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Qualifying for an Earned Income Credit

Posted: Monday, January 20, 2003

WASHINGTON (AP) -- Lower-income workers may find it easier this year to qualify for a special tax credit designed to supplement wages and offset the payroll taxes they pay.

New rules went into effect in 2002 for the earned income credit, which since 1975 has refunded some or all of the money taken out of the paychecks of lower-income workers during the year. The program is designed to encourage people to work instead of remaining jobless.

Before 2002, the credit was based on a taxpayer's earned income -- both taxable (like wages) and nontaxable, such as salary deferrals for contributions to employer-sponsored retirement and health plans.

For 2002, only taxable earned income is used to figure the credit. As a result, some taxpayers will find it easier to qualify for the credit, which shrinks as income grows and is greater for larger families.

To claim the earned income credit, you must have worked and earned income in 2002. ''Earned income'' includes wages, salaries, tips, other taxable employee compensation and net earning from self-employment.

The amount taxpayers can earn while still receiving the credit has increased for 2002. Investment income (interest, dividends and capital gain net income) must be under $2,550. Total income must be less than $29,201 for single filers with one qualifying child ($30,201 for married filing jointly), $33,178 for single filers with more than one qualifying child ($34,178 for married filing jointly), or $11,060 for single filers with no qualifying child ($12,060 for married filing jointly).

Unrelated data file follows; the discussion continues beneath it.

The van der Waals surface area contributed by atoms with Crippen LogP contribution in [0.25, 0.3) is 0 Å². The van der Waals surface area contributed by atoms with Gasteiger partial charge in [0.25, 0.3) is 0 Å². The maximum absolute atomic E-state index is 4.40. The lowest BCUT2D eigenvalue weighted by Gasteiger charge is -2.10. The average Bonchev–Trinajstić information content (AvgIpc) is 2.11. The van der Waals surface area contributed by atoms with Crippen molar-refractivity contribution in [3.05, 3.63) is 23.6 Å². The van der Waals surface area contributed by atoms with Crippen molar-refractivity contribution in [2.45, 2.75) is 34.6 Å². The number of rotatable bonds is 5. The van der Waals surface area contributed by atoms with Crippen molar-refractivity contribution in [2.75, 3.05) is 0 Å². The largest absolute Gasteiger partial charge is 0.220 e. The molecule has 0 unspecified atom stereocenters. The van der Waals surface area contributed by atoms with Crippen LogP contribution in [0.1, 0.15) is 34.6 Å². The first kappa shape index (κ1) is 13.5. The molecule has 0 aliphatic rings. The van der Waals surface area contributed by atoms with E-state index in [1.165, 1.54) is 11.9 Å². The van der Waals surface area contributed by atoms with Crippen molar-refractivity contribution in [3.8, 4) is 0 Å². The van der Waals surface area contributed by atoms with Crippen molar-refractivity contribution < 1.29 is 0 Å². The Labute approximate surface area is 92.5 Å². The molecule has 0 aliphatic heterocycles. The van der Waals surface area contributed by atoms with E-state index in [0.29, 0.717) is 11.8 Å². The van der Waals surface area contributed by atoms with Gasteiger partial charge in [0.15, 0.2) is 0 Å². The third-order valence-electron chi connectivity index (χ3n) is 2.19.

To claim the credit you must file a tax return even if you don't owe any tax, didn't earn enough money to file a return or didn't have income taxes withheld from your pay. Figure your earned income credit on a worksheet in the tax form's instructions -- use either form 1040A or 1040EZ if you otherwise wouldn't have had to file a return. Or, let the IRS figure the credit for you.

A taxpayer must have a valid Social Security number to claim the credit. There are rules covering filing status, U.S. residency and income requirements. There also are rules for claiming the credit with a child.

When two or more people attempt to qualify for the credit based on the same child -- if, for example, the child lived with each of them periodically -- only one person may claim the child. For 2002, there are new ''tie-breaker'' rules to decide who may claim the child.

There's also a new definition of an eligible foster child -- the foster child only has to live with a taxpayer for more than half a year, instead of the whole year. A qualifying child can also include a descendant of a stepchild.

A taxpayer may claim both the earned income credit and the child tax credit of up to $600 per child.

Any refund from the earned income credit (and any advance earned income credit you received throughout the year) won't be used to determine whether you are eligible for Medicaid, food stamps and low-income housing.

See IRS Publication 17, ''Your Federal Income Tax,'' and Publication 596, ''Earned Income Credit,'' for more information.

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On the Web:

http://www.irs.gov



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